that “der Vers scheint unecht zu sein; denn der vernichtete Kranz kann 

niemanden mehr dienen!’’ ‘‘ Boeotum in crasso jurares aére natum.”’ 
Similarly unconvincing is the statement that in the Eumenides “the 
furies sing their first song behind the scenes .... ; presently Apollo 

drives them from his sanctuary into the orchestra” (p. 151; ef. p. 250). 
Later (p. 287) this scene is somewhat differently interpreted and the sug- 
gestion is proposed that possibly the ghost of Clytemnestra also “is merely 
heard from within the scene-building.” To my thinking this is inconceivable. 
Again the statement (p. 259) that ‘‘a whole trilogy was no longer than an 
average modern play” cannot be right. The time required for the presenta- 
tion of the average modern play does not exceed two and a half hours. The 
unabridged Hamlet contains 3,924 lines and requires five hours, exclusive of 
intermissions, for its performance. Macbeth consists of but 2,000 lines. 
But the average length of a Sophoclean or a Euripidean trilogy was evi- 
dently about 4,500 verses. Even the Oresteia of Aeschylus comprises 3,800 
verses. Miiller (Biihnenalterthiimer, p. 323) estimates the time required for a 
tetralogy as from seven to eight hours. 

The bibliographies constitute one of the valuable features of the book, 
and yet there are several rather serious omissions. Indeed, a close scrutiny 
of the bibliography reveals the fact that, with the exception of a few reviews 
by the author himself and two or three works mentioned in the Preface, there 

Boox REvIEWws 183 

are only five references to articles or treatises which appeared more recently 
than 1915. The reason for this is puzzling. Doubtless the war should be 
held responsible for some of the omissions, but it is to be hoped that when 
the book is revised the bibliography will be made somewhat fuller—why, for 
example, are only two of Robert’s many able articles cited ?—and brought 
down to date. The two indexes are full and executed with gratifying care.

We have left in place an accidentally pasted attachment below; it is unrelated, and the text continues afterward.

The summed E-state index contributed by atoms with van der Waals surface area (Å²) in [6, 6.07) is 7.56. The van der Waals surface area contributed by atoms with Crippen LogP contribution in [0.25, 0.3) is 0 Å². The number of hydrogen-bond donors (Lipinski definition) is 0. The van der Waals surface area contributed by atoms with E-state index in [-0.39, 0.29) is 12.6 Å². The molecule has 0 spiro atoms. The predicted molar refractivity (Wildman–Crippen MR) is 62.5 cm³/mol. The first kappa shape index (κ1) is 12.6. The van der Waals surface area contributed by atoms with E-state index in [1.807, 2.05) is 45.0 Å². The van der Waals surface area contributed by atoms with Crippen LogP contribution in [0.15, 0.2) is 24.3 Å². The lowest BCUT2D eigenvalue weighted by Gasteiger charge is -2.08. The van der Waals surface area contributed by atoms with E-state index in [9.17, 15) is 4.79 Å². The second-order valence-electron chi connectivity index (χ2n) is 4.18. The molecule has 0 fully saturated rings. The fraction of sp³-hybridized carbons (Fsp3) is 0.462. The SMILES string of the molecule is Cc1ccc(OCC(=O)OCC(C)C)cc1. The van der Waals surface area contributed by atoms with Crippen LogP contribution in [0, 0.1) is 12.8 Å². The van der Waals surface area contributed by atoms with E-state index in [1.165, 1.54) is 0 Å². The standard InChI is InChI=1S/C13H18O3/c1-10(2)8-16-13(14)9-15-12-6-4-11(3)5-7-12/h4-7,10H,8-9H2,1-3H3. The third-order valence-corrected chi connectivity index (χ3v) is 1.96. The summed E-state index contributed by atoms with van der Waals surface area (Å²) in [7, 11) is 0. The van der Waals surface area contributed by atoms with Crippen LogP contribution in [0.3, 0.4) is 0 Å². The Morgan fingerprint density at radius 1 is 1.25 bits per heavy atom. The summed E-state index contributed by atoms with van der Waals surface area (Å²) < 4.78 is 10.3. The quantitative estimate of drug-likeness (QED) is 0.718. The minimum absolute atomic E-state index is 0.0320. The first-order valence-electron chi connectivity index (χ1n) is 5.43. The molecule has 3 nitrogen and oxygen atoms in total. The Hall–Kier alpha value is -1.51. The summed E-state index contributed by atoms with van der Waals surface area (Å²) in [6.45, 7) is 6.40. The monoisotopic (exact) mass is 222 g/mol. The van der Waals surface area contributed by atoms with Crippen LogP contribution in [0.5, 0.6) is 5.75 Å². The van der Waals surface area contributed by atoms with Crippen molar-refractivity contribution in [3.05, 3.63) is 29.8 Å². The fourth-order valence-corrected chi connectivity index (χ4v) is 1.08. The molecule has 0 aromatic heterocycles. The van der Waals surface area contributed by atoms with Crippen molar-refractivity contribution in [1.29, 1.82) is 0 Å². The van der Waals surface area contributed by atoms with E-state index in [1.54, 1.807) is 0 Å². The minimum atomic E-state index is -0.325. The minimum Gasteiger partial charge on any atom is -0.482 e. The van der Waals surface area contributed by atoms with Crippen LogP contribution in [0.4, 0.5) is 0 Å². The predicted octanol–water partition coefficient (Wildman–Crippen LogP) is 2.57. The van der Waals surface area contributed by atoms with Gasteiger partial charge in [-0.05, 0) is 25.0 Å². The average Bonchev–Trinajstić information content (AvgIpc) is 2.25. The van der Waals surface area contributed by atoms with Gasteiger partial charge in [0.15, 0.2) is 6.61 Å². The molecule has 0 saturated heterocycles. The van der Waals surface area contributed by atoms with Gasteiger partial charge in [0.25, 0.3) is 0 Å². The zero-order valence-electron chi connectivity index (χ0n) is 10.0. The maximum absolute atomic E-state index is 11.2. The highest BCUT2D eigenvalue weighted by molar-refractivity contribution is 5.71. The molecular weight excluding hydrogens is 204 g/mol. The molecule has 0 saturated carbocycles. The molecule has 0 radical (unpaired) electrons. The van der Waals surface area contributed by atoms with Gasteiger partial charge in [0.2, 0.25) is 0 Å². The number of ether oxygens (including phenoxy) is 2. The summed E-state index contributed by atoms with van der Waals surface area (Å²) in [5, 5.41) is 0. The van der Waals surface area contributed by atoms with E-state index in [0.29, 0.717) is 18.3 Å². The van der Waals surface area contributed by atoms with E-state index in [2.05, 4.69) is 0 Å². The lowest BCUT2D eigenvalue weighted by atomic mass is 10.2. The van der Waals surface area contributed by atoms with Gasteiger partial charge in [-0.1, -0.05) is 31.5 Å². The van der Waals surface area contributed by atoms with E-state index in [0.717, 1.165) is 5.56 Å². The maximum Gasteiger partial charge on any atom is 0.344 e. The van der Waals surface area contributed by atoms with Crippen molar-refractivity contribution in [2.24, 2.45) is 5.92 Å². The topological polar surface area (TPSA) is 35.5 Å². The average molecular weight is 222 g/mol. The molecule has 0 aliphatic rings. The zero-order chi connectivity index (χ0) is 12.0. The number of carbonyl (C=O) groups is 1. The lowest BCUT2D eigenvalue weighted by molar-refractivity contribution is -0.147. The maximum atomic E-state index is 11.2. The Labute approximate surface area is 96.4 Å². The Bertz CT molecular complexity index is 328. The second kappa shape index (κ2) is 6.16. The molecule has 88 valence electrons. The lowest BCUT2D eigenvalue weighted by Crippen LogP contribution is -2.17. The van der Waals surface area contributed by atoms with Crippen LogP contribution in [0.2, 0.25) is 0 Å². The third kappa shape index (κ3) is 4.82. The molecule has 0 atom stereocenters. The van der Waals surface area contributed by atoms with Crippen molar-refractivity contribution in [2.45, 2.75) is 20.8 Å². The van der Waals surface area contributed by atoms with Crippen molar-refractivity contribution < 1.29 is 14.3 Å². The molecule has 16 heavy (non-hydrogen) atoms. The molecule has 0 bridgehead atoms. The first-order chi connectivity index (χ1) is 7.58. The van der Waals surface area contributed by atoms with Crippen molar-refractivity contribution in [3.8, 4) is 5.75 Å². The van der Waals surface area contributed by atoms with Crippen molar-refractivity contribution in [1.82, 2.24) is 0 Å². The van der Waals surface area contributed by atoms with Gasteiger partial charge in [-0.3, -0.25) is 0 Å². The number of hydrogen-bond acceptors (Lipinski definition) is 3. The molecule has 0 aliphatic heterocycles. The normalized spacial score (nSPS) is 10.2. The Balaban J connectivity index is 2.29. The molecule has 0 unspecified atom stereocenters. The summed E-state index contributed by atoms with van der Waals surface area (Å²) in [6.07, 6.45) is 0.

Personally, however, I should prefer to have the two combined; it would 
save the reader a considerable amount of time. One misses the words 
“entrances,” “painting,” ‘theophanies,” and “theoric fund.” Under the 
word “curtain” the last citation should be page 311. Other misprints are 
rare. There are two on page 302, and the date of Felsch’s dissertation 
(p. 246) is given incorrectly. It should be 1906. ; 

Many other matters invite comment, but their consideration would 
greatly lengthen this review, which is already too long. For the production 
of so monumental and so trustworthy a volume Professor Flickinger deserves 
both gratitude and congratulation. 


Notice sur le manuscrit Latin 4788 du vatican. By ANTOINE 
Tuomas. Paris: Imprimerie Nationale, 1917. 

This is a very interesting document and Professor Thomas has done a 
service to mediaeval and indirectly to classical scholarship by publishing in 
sufficient extracts its substance, with Index and glossary. A Pierre de Paris 
had been known since 1692 as author of a manuscript translation. of the 
Psalms, and the present manuscript by a Pierre de Paris was described in 
1889 by M. Ernest Langlois. Professor Thomas establishes the identity of 
the two Pierres by the style and also by the fact that Simon Le Rat, to whom 
the translation of the Psalms is dedicated, lived at Cyprus from 1299 to 1310, 
where the author of the commentary tells us he also lived and where he says 
he wrote a translation of Aristotle’s Politics and a work on philosophy dedi- 
cated to the Seigneur de Tyr, i.e., Amauri de Lusignan. The naiveté and 
the spelling of Pierre’s fourteenth-century French are intelligible and very 
amusing to the amateur. Professor Thomas says that it shows the influence